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Posts Tagged ‘Amy Pascal’

Nikki Finke Cranks Out Her Best New Story Yet

JeffBlakePicWhy did Nikki Finke return to the Internet airwaves, under threat of litigation from her former boss Jay Penske? So she could continue sharing stories like this one.

Finke’s behind-the-scenes account of what led to this week’s forced exit of Sony Pictures Entertainment vice chairman Jeff Blake (pictured) expertly triangulates his fate with the politics of a conglomerated studio lot, the machinations of Dan Loeb and the actions of Blake’s scrambling, fearful bosses (Amy Pascal, Michael Lynton). It’s a must-read and, best of all, is only Part One.

Finke reveals that Blake was almost scapegoat-fired last summer following a secret July 4 meeting. She notes that when it all, almost came crashing down last year, Blake, a longtime box office source, shared an unusual request:

I loathe those calls I sometimes have to make telling Hollywood bigwigs they’re in danger of getting axed. To my surprise, Blake verbally shrugged it off except to say “Water rising here”.

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Taraji P. Henson Stars in Latest Bernard Weinraub Play

AbovetheFoldPosterOn Tuesday, Above the Fold began previewing at the Pasadena Playhouse in California. That’s close to KPCC 89.3 FM, a short MTA Gold Line ride from the Los Angeles Times and a couple of 134/210 freeway exits east of ABC 7.

Why the media triangulation? Because the author of the play is none other than Bernard Weinraub, former formidable New York Times reporter and husband to Sony Pictures co-chair Amy Pascal. From the official synopsis:

Jane (Taraji P. Henson), an African-American newspaper reporter from New York, flies to a Southern university where three white fraternity members have been accused of raping a young African-American woman. Taking place amidst the shift from print to digital journalism, Above the Fold asks tough questions about the exploitation of tragedy, the cost of success and the dangers that come when ambition collides with truth.

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Anne Sweeney Tops THR’s ‘Women In Entertainment Power List’

Disney/ABC Television Group President Anne Sweeney is the most powerful woman in Hollywood according to The Hollywood Reporter‘s 19th annual “Women In Entertainment Power 100” list. It’s the second year in a row she’s topped the list.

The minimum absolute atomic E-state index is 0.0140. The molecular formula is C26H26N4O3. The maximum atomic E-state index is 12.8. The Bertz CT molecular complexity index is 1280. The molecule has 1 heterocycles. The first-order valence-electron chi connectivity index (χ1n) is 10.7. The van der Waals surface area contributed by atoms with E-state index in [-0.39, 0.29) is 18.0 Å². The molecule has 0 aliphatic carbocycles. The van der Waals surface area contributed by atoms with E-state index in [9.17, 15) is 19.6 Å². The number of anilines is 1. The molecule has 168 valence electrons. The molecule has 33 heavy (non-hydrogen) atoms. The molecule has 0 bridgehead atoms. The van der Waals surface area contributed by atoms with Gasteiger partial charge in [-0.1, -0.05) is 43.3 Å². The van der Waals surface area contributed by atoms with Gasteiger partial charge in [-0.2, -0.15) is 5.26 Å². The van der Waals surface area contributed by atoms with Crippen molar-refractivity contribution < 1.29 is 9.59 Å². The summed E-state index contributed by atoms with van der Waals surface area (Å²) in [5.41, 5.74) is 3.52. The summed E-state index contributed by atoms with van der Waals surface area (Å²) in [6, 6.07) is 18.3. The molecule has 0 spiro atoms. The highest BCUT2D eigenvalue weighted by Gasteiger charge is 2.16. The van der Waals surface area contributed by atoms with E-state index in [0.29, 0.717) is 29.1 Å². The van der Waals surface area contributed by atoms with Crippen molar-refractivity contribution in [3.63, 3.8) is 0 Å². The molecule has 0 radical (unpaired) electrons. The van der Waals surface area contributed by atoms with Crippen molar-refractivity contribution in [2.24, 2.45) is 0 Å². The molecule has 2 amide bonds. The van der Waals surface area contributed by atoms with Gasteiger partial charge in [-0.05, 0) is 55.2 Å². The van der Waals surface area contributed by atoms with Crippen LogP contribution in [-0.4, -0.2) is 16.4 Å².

The rest of the Top 10:

2. Amy Pascal, co-chairman, Sony Pictures Entertainment
3. Bonnie Hammer, chairman of NBC Universal Cable Entertainment
4. Oprah Winfrey, chairman of Harpo Studios
5. Abbe Raven, president and CEO of A&E Television Networks
6. Stacey Snider, co-chairman and CEO at Dreamworks
7. Donna Langley, co-chairman of Universal Pictures
8. Nina Tassler, president of CBS Entertainment
9. Dana Walden, chairman of 20th Century Fox Television
10. Judy McGrath, chairman of MTV networks

Kinda surprising to see Oprah at number 4, considering she was named the third most powerful woman in the entire world this year by Forbes.

Fortune Recognizes Media Mavens On 50 Most Powerful Women List

ann_moore.jpgIt’s no surprise that some media movers and shakers made their way onto Fortune‘s 50 Most Powerful Women List.

Oprah Winfrey, who topped ForbesWoman‘s list of of the most influential women in the media earlier this summer, was the top media leader on Fortune‘s list as well. The Harpo chair ranked sixth after just five other powerful businesswomen including PepsiCo’s Indra Nooyi (number 1) and Avon’s Andrea Jung (number 5).

Other female media and entertainment leaders to make the list include Anne Sweeney of Disney (number 16); MTV Networks‘ chairman and CEO Judy McGrath (number 20); Time Inc. chair and CEO Ann Moore (number 21 — pictured right); Hearst Magazines president Cathie Black (number 46); Bonnie Hammer and Lauren Zalaznick of NBC Universal (numbers 47 and 48, respectively) and Sony Pictures co-chair Amy Pascal (number 49).

“In 1998 when we premiered our list of the Most Powerful Women in Business, just two of our honorees ran Fortune 500 companies. This year, 13 do,” Fortune said in the introduction to the list. “When it comes to milestones, we say, Keep ‘em coming!”

Fortune‘s 50 Most Powerful Women

Related: Oprah Tops ForbesWoman‘s List Of Media’s Most Powerful Women

Hollywood Reporter, In Between Layoffs, Manages To Laud 100 Women, Starting With Oprah

oprah2.jpgThe Hollywood Reporter‘s Annual 100 Most Powerful Women List came out today with none other than, no surprise, Oprah at the top of the heap.

She was followed by some of the usual female subjects, including DreamWorks Stacey Snider, Sony’s Amy Pascal, CBS’s Nancy Tellem and MGM’s Mary Parent.

The girls are all breakfasting at the Beverly Hills Hotel this morning. No doubt eating power bars.